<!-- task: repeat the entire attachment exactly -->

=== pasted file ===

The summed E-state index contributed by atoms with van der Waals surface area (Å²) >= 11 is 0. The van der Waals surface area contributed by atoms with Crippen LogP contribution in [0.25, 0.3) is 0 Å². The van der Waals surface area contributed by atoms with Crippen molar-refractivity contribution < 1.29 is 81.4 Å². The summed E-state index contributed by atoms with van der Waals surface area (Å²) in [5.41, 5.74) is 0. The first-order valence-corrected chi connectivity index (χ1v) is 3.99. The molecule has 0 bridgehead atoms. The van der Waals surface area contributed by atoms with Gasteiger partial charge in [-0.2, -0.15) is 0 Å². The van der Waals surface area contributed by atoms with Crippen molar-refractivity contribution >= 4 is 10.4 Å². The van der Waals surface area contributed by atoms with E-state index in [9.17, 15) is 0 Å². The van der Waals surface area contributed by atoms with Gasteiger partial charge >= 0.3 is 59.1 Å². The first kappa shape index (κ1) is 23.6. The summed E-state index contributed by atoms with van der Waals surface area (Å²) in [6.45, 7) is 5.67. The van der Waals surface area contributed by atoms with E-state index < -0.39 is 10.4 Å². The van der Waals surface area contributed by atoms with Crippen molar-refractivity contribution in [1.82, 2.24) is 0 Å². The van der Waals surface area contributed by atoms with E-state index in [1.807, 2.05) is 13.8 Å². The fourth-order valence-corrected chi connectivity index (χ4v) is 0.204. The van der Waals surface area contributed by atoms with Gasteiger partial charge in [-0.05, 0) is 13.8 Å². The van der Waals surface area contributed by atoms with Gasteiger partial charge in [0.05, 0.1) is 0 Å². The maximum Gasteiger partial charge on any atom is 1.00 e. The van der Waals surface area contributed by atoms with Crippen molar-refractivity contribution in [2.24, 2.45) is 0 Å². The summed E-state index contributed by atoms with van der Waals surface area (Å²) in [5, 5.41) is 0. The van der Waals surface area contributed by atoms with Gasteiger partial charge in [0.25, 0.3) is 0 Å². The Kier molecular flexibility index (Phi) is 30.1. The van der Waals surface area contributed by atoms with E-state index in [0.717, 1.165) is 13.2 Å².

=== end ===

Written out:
The summed E-state index contributed by atoms with van der Waals surface area (Å²) >= 11 is 0. The van der Waals surface area contributed by atoms with Crippen LogP contribution in [0.25, 0.3) is 0 Å². The van der Waals surface area contributed by atoms with Crippen molar-refractivity contribution < 1.29 is 81.4 Å². The summed E-state index contributed by atoms with van der Waals surface area (Å²) in [5.41, 5.74) is 0. The first-order valence-corrected chi connectivity index (χ1v) is 3.99. The molecule has 0 bridgehead atoms. The van der Waals surface area contributed by atoms with Gasteiger partial charge in [-0.2, -0.15) is 0 Å². The van der Waals surface area contributed by atoms with Crippen molar-refractivity contribution >= 4 is 10.4 Å². The van der Waals surface area contributed by atoms with E-state index in [9.17, 15) is 0 Å². The van der Waals surface area contributed by atoms with Gasteiger partial charge >= 0.3 is 59.1 Å². The first kappa shape index (κ1) is 23.6. The summed E-state index contributed by atoms with van der Waals surface area (Å²) in [6.45, 7) is 5.67. The van der Waals surface area contributed by atoms with E-state index < -0.39 is 10.4 Å². The van der Waals surface area contributed by atoms with Crippen molar-refractivity contribution in [1.82, 2.24) is 0 Å². The van der Waals surface area contributed by atoms with E-state index in [1.807, 2.05) is 13.8 Å². The fourth-order valence-corrected chi connectivity index (χ4v) is 0.204. The van der Waals surface area contributed by atoms with Gasteiger partial charge in [-0.05, 0) is 13.8 Å². The van der Waals surface area contributed by atoms with Gasteiger partial charge in [0.05, 0.1) is 0 Å². The maximum Gasteiger partial charge on any atom is 1.00 e. The van der Waals surface area contributed by atoms with Crippen molar-refractivity contribution in [2.24, 2.45) is 0 Å². The summed E-state index contributed by atoms with van der Waals surface area (Å²) in [5, 5.41) is 0. The van der Waals surface area contributed by atoms with Gasteiger partial charge in [0.25, 0.3) is 0 Å². The Kier molecular flexibility index (Phi) is 30.1. The van der Waals surface area contributed by atoms with E-state index in [0.717, 1.165) is 13.2 Å².